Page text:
you thought of your consignment, resale, or thrift shop just a little differently in 2012? Would your shop be more successful? More fun to run? Would you find unexpected supporters and fervid fans if you just approached things a tiny bit differently?
This week we’ll present a few What Ifs for you to consider. And what if you took the kernel of one of my what ifs and modified it for your business? What if my idea, and your interpretation, and someone else’s version combined… can you see where this is going?
What if you dared to be greater than you already are?
What If? You changed the way you thought of incoming goods? Whether you buy outright, deal in donations, or consign, this Auntie Kate question might have you thinking about your intake procedures:
“Help me please! When new consignors call for an appointment and we can’t fit them in for months, some just laugh. We try to take 4 or 5 appointments a day.” “I have to turn down new consignors every day. I take one new consignor a day. I’m backed up for three months.” “I want to read about how many items to accept and methods for getting items on the floor more efficiently.”
Auntie Kate answered:
Processing incoming merchandise can be a business-killing bottleneck. The most productive shops have systems to ensure their sales floor is full of fresh new items without detracting from their sales activities and without sacrificing their patience, good humor or family life.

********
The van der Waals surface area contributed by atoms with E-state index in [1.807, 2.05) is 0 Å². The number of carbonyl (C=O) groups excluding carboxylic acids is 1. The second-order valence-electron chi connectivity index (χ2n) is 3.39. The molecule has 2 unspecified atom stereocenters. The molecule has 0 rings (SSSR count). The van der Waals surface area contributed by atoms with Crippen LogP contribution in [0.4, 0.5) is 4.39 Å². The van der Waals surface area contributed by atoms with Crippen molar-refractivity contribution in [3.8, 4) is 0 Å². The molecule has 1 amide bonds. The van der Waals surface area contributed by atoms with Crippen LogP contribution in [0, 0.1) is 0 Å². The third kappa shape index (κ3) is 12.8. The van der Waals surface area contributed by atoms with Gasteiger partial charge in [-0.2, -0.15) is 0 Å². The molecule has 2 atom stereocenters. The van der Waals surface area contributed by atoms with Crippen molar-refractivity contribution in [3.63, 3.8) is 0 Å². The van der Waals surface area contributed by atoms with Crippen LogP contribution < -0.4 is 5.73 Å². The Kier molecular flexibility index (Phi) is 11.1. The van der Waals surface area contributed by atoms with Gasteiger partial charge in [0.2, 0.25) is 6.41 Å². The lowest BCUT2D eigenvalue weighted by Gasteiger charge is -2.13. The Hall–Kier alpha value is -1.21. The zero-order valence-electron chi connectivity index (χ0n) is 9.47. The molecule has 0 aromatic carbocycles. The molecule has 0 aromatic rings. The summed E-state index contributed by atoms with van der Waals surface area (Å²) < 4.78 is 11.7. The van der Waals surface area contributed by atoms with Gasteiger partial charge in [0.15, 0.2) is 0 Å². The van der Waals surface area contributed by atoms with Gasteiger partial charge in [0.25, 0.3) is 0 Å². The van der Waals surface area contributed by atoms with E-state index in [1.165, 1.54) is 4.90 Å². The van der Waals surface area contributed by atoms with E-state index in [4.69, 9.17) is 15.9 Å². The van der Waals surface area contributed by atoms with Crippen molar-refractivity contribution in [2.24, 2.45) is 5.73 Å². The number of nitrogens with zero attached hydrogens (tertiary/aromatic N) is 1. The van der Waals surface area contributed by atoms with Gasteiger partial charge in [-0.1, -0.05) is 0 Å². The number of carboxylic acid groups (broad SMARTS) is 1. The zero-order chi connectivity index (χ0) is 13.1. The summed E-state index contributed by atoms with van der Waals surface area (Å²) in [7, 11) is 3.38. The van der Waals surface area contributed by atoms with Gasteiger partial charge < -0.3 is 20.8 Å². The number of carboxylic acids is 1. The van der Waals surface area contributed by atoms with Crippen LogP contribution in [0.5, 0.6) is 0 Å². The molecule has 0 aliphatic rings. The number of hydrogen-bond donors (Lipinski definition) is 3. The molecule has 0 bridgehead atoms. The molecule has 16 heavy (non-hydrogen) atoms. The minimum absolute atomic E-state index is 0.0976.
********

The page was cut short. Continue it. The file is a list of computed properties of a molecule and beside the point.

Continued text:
The keys to effective acceptance are simple:
- Accept when your suppliers can come in, not when it’s convenient for you. Give your suppliers what they want: a quick, easy, convenient way to bring items in.
- Don’t waste time ondecisions. Mulling over the price of a t-shirt for 10 minutes can mean the next consignor (the one with the designer bags) decides the wait is too long.
- Arrange your acceptance area for efficiency. Having to shift goods, dig out forms or even your computer, or tripping over hangers will slow you down. Spending five minutes too long on each batch can mean a full wasted day a week.
- Don’t lose time on mistakes. Lost a whole batch? Whose items are those? Where are the tags for these? Where are the things for these tags? You know what I mean. Develop a system that works and stick to it.
- Don’t perform tasks less-experienced people could do.
- Design a way to handle overflows. Consider a variety of possibilities, from a “free-for-all” day to a Drop-&-Run system. You may be killing yourself trying to fulfill expectations you think your suppliers have without realizing that they might be delighted with an alternative.
Imagine what you could do if your intake structure reflected your desire to grow your business.
There’s more What if‘s all this week… look forward and back.
Photo courtesy of http://www.flickr.com/photos/libraryman/